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The Boulder Bandshell was erected in Central Park by the Boulder Lions Club in 1938 as an outdoor amphitheater for musical concerts and other forms of community entertainment. Architect Glen Huntington designed the structure and landscape architect and city planner Saco R. DeBoer selected the site and prepared the landscape plan. Huntington is credited with designing some of the most prominent buildings in Boulder, including the County Courthouse and Boulder High School, as well as many fraternities, sororities, and residential buildings. DeBoer worked primarily in Denver, but consulted with the City of Boulder on a number of projects during the 1920s and 1930s.

In 1910, DeBoer was appointed as landscape architect for the City of Denver and during his tenure in this role completed several large projects there including the Sunken Gardens and Speer Boulevard. Aside from writing zoning recommendations for the City of Boulder, DeBoer’s other Boulder works include his design for Beach Park in University Hill, the Boulder High School grounds with Glen Huntington, the Flagstaff Amphitheater, and North Boulder Park. Having lived and worked in Denver for over sixty years, DeBoer is best remembered for his efforts at integrating the American City Beautiful movement into his city planning and park development work. Central Park has occupied the block bounded by Broadway, Canyon Boulevard, and 13th Street since the late 1800s, although it was initially called “Cigarette Park.”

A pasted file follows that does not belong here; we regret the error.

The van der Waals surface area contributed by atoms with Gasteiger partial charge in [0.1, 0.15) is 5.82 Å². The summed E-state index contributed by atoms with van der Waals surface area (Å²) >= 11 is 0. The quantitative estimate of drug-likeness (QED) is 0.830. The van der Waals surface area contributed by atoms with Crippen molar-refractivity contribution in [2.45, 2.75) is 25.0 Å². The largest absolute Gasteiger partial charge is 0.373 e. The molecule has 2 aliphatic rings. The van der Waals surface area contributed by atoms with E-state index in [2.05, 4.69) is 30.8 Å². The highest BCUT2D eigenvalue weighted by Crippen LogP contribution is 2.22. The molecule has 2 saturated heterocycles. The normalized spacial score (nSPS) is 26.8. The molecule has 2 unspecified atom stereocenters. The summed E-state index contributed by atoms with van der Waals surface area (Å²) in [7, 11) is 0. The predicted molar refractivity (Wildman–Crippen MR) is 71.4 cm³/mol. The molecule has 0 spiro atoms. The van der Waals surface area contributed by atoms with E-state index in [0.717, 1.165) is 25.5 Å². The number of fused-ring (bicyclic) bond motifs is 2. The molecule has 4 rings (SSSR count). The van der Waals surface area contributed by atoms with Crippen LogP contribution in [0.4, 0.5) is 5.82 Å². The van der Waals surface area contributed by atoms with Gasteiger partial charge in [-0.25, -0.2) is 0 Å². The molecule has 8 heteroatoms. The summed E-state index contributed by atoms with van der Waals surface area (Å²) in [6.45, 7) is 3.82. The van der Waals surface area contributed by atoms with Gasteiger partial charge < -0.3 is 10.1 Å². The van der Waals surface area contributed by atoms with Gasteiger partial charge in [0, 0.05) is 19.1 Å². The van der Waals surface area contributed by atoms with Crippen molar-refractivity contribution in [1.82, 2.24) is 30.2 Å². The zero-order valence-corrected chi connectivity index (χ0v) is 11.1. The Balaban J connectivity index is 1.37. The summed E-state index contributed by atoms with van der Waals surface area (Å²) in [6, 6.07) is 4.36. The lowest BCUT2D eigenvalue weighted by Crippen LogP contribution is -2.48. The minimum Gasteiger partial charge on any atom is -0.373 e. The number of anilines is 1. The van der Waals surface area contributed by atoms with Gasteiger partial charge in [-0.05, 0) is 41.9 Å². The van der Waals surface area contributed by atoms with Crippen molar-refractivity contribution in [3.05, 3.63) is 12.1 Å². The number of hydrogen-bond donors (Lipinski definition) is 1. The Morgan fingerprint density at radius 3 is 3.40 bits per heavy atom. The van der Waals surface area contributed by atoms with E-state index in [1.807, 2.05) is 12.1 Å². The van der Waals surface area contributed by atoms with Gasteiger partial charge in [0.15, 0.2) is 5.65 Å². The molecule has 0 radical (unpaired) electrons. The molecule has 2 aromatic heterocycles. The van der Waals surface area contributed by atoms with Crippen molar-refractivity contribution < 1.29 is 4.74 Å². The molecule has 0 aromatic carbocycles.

When the Bandshell was constructed in 1939, railroad tracks ran along Water Street (Canyon Blvd.) and Broadway was a two-lane road with parking on either side. Train service to central Boulder was discontinued in 1957 and Canyon Boulevard was constructed in the 1960s. Today, Canyon functions as a major east-west thoroughfare through the city and is designated as a state highway.

Over the course of the last 77 years, the Glen Huntington Bandshell (named after its designer) has been the site of a variety of musical concerts, cultural programs, educational presentations, and civic gatherings in the heart of Boulder.

In response to a proposal to remove the structure from its current location in 1995, the Modern Architecture Preservation League submitted a landmark designation application. Later that year, the City Council designated the Bandshell as a local landmark, recognizing its historic, architectural and environmental significance to the city.

In designating the Bandshell in 1995, the Landmarks Board (then the Landmarks Preservation Advisory Board) and the City Council found the structure and its site to have historic significance for the role it has played in the social and cultural life of the city; its importance in the history of park development in Boulder; and for its association with the Boulder Lions Club and that organization’s program of improving Boulder Parks.

Likewise, the 1995 designation documentation of the Bandshell found it to be architecturally significant as a rare representative of the Art Deco in Boulder and as the only example of park bandshell construction in the city and one of the few such examples in the state; and as a representative work of Saco R. DeBoer and Glen W. Huntington, noted landscape architect and architect, who are associated with the site design and the design of the structure.

The Bandshell is also environmentally significant for its planned and natural site characteristics; as a component of the central urban park; and as an established, familiar, and prominent visual landmark with its arched design and its location near major thoroughfares, and its outdoor amphitheater seating.